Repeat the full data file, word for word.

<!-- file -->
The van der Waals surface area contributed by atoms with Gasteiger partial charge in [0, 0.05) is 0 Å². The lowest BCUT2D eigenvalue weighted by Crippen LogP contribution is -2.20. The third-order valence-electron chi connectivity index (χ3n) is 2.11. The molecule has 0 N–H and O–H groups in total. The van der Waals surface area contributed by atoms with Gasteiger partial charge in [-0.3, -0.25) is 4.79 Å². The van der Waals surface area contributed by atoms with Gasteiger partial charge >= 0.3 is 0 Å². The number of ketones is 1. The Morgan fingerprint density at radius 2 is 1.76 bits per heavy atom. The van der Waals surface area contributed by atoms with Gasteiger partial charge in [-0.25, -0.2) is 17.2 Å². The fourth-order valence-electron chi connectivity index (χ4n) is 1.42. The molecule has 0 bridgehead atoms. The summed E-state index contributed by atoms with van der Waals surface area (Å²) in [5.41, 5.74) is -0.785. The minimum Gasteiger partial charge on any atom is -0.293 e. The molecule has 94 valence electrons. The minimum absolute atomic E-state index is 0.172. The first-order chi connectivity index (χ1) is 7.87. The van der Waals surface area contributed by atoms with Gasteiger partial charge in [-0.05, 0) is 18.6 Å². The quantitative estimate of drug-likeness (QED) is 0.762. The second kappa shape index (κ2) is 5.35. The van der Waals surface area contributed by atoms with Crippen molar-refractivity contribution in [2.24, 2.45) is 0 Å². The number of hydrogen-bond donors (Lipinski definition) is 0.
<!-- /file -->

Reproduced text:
The van der Waals surface area contributed by atoms with Gasteiger partial charge in [0, 0.05) is 0 Å². The lowest BCUT2D eigenvalue weighted by Crippen LogP contribution is -2.20. The third-order valence-electron chi connectivity index (χ3n) is 2.11. The molecule has 0 N–H and O–H groups in total. The van der Waals surface area contributed by atoms with Gasteiger partial charge in [-0.3, -0.25) is 4.79 Å². The van der Waals surface area contributed by atoms with Gasteiger partial charge >= 0.3 is 0 Å². The number of ketones is 1. The Morgan fingerprint density at radius 2 is 1.76 bits per heavy atom. The van der Waals surface area contributed by atoms with Gasteiger partial charge in [-0.25, -0.2) is 17.2 Å². The fourth-order valence-electron chi connectivity index (χ4n) is 1.42. The molecule has 0 bridgehead atoms. The summed E-state index contributed by atoms with van der Waals surface area (Å²) in [5.41, 5.74) is -0.785. The minimum Gasteiger partial charge on any atom is -0.293 e. The molecule has 94 valence electrons. The minimum absolute atomic E-state index is 0.172. The first-order chi connectivity index (χ1) is 7.87. The van der Waals surface area contributed by atoms with Gasteiger partial charge in [-0.05, 0) is 18.6 Å². The quantitative estimate of drug-likeness (QED) is 0.762. The second kappa shape index (κ2) is 5.35. The van der Waals surface area contributed by atoms with Crippen molar-refractivity contribution in [2.24, 2.45) is 0 Å². The number of hydrogen-bond donors (Lipinski definition) is 0.